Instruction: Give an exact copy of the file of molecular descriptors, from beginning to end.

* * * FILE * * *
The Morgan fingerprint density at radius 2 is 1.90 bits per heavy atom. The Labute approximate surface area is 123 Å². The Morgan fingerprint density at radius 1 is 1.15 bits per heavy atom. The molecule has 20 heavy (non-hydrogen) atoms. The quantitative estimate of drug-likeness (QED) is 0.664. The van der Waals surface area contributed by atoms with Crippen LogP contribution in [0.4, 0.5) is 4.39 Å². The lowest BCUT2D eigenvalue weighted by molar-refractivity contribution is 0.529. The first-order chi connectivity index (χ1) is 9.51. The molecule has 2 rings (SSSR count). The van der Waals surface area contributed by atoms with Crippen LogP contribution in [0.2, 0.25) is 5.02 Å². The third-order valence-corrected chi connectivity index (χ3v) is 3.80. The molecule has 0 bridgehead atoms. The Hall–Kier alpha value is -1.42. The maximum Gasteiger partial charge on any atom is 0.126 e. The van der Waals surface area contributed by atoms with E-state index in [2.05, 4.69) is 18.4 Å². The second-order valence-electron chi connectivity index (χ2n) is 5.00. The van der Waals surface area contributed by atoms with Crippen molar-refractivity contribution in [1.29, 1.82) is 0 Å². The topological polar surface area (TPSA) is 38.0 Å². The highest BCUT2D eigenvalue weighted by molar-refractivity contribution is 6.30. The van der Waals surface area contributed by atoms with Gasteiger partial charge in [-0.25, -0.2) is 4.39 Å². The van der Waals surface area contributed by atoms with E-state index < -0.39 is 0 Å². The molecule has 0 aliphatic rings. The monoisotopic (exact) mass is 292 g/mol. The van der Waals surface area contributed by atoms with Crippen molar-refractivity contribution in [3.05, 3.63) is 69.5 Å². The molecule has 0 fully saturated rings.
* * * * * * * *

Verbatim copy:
The Morgan fingerprint density at radius 2 is 1.90 bits per heavy atom. The Labute approximate surface area is 123 Å². The Morgan fingerprint density at radius 1 is 1.15 bits per heavy atom. The molecule has 20 heavy (non-hydrogen) atoms. The quantitative estimate of drug-likeness (QED) is 0.664. The van der Waals surface area contributed by atoms with Crippen LogP contribution in [0.4, 0.5) is 4.39 Å². The lowest BCUT2D eigenvalue weighted by molar-refractivity contribution is 0.529. The first-order chi connectivity index (χ1) is 9.51. The molecule has 2 rings (SSSR count). The van der Waals surface area contributed by atoms with Crippen LogP contribution in [0.2, 0.25) is 5.02 Å². The third-order valence-corrected chi connectivity index (χ3v) is 3.80. The molecule has 0 bridgehead atoms. The Hall–Kier alpha value is -1.42. The maximum Gasteiger partial charge on any atom is 0.126 e. The van der Waals surface area contributed by atoms with E-state index in [2.05, 4.69) is 18.4 Å². The second-order valence-electron chi connectivity index (χ2n) is 5.00. The van der Waals surface area contributed by atoms with Crippen molar-refractivity contribution in [1.29, 1.82) is 0 Å². The topological polar surface area (TPSA) is 38.0 Å². The highest BCUT2D eigenvalue weighted by molar-refractivity contribution is 6.30. The van der Waals surface area contributed by atoms with Gasteiger partial charge in [-0.25, -0.2) is 4.39 Å². The van der Waals surface area contributed by atoms with E-state index < -0.39 is 0 Å². The molecule has 0 aliphatic rings. The monoisotopic (exact) mass is 292 g/mol. The van der Waals surface area contributed by atoms with Crippen molar-refractivity contribution in [3.05, 3.63) is 69.5 Å². The molecule has 0 fully saturated rings.